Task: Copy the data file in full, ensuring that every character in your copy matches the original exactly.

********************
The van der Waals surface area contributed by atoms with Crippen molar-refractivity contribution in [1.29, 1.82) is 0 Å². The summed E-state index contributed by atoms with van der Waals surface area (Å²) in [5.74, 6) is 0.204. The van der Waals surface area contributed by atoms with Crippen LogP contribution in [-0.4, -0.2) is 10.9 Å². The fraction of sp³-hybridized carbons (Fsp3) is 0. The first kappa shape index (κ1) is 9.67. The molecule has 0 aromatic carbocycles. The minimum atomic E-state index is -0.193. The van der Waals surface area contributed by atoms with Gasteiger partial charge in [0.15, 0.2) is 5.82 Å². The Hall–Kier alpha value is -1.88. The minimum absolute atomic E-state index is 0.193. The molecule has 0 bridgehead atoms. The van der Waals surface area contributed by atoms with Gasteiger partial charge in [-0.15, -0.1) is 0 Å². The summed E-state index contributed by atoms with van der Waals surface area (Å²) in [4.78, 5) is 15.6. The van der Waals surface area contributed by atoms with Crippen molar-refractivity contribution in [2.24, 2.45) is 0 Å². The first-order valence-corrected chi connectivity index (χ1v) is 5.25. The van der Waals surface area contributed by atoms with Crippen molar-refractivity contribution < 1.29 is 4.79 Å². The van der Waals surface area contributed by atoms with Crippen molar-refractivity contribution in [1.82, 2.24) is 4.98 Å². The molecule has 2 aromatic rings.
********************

The van der Waals surface area contributed by atoms with Crippen molar-refractivity contribution in [1.29, 1.82) is 0 Å². The summed E-state index contributed by atoms with van der Waals surface area (Å²) in [5.74, 6) is 0.204. The van der Waals surface area contributed by atoms with Crippen LogP contribution in [-0.4, -0.2) is 10.9 Å². The fraction of sp³-hybridized carbons (Fsp3) is 0. The first kappa shape index (κ1) is 9.67. The molecule has 0 aromatic carbocycles. The minimum atomic E-state index is -0.193. The van der Waals surface area contributed by atoms with Gasteiger partial charge in [0.15, 0.2) is 5.82 Å². The Hall–Kier alpha value is -1.88. The minimum absolute atomic E-state index is 0.193. The molecule has 0 bridgehead atoms. The van der Waals surface area contributed by atoms with Gasteiger partial charge in [-0.15, -0.1) is 0 Å². The summed E-state index contributed by atoms with van der Waals surface area (Å²) in [4.78, 5) is 15.6. The van der Waals surface area contributed by atoms with Crippen molar-refractivity contribution in [2.24, 2.45) is 0 Å². The first-order valence-corrected chi connectivity index (χ1v) is 5.25. The van der Waals surface area contributed by atoms with Crippen molar-refractivity contribution < 1.29 is 4.79 Å². The van der Waals surface area contributed by atoms with Crippen molar-refractivity contribution in [1.82, 2.24) is 4.98 Å². The molecule has 2 aromatic rings.